Wherein I Confess To My Christianity Problem

I should probably turn in my goodness card. I blew up — via email — at a well-meaning Christian who wrote to tell me that all I needed was prayer to find the Holy Spirit. This happened about a week ago. I’ve been mulling over the incident ever since and have realized that I need to make a confession: I have a Christianity problem.

To be specific, I’m rather famous among my friends for responding with an instantly arched back, flattened ears, puffed up fur, bared fangs and a loud, prolonged hiss to any mention of Jesus, Christ, The Bible or traditional churches. Like a tabby that turns a corner to unexpectedly bump into a pit bull, I find myself thrown into battle mode.

This is decidedly odd given that some of my best friends are Christians. I’m not joking. Two of them are even ministers. I vacation with them, laugh, debate and explore spirituality with them. These two aren’t mere acquaintances. They’re call-in-the-middle-of-the-night-when-I’m-desperate friends.

I attend services every Sunday at a Unity Church, a denomination that until recently billed itself as “practical Christianity.”  My personal creed is best described as Buddhist/New Age/Spiritual. Nothing in it demands a rejection of other religions, and I serve on the church’s board. Many members of this close-knit spiritual community are Christians. We get along well.

My hostile reaction to Christianity is personally puzzling, but it’s also an issue for the Goodness Project. If nothing else, I doubt whether I can find or even understand goodness if I’m eaten up with hate for a portion of humanity.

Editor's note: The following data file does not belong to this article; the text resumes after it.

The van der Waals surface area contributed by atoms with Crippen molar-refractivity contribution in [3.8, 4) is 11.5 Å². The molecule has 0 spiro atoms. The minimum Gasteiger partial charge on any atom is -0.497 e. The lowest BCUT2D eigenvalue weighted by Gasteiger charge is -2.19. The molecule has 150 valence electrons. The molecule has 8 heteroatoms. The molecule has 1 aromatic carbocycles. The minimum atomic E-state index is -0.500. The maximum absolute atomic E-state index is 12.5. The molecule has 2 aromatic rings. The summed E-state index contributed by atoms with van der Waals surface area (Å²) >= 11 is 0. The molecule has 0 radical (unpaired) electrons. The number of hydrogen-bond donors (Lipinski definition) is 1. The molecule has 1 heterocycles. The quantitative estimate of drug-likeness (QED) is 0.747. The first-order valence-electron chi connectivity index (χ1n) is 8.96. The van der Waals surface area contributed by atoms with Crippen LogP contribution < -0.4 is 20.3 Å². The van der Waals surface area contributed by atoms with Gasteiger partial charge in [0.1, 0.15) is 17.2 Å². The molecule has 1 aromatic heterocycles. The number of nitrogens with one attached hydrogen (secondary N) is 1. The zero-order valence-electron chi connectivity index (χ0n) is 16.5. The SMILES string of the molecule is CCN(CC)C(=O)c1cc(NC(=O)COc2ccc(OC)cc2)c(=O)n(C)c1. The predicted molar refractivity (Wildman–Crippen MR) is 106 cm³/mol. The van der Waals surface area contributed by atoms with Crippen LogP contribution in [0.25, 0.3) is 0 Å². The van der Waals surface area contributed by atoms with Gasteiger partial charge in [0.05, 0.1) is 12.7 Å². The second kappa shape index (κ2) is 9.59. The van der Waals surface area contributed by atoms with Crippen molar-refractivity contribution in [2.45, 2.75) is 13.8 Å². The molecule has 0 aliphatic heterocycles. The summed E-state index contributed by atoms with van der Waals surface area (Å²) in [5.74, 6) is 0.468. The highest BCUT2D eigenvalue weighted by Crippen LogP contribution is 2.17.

So, what gives?

I suspect that my reaction grows from many seeds, but I didn’t see what may be the biggest source until this week. To explain, I must digress and tell a story. This tale has nothing to do with Christianity and everything to do with anger.

From 1979 to 1985, I studied karate with the Feminist Self Defense and Karate Association. About a quarter of our work focused on self-defense. On this particular day in a World War I-era gym at Michigan State University, we were learning to defend against club-wielding attackers. The technique is simple. When an attacker runs at you with the intent of clubbing you on the head, you  step to the side at the precise moment he swings. If done correctly, your side step leaves only air for the attacker to hit.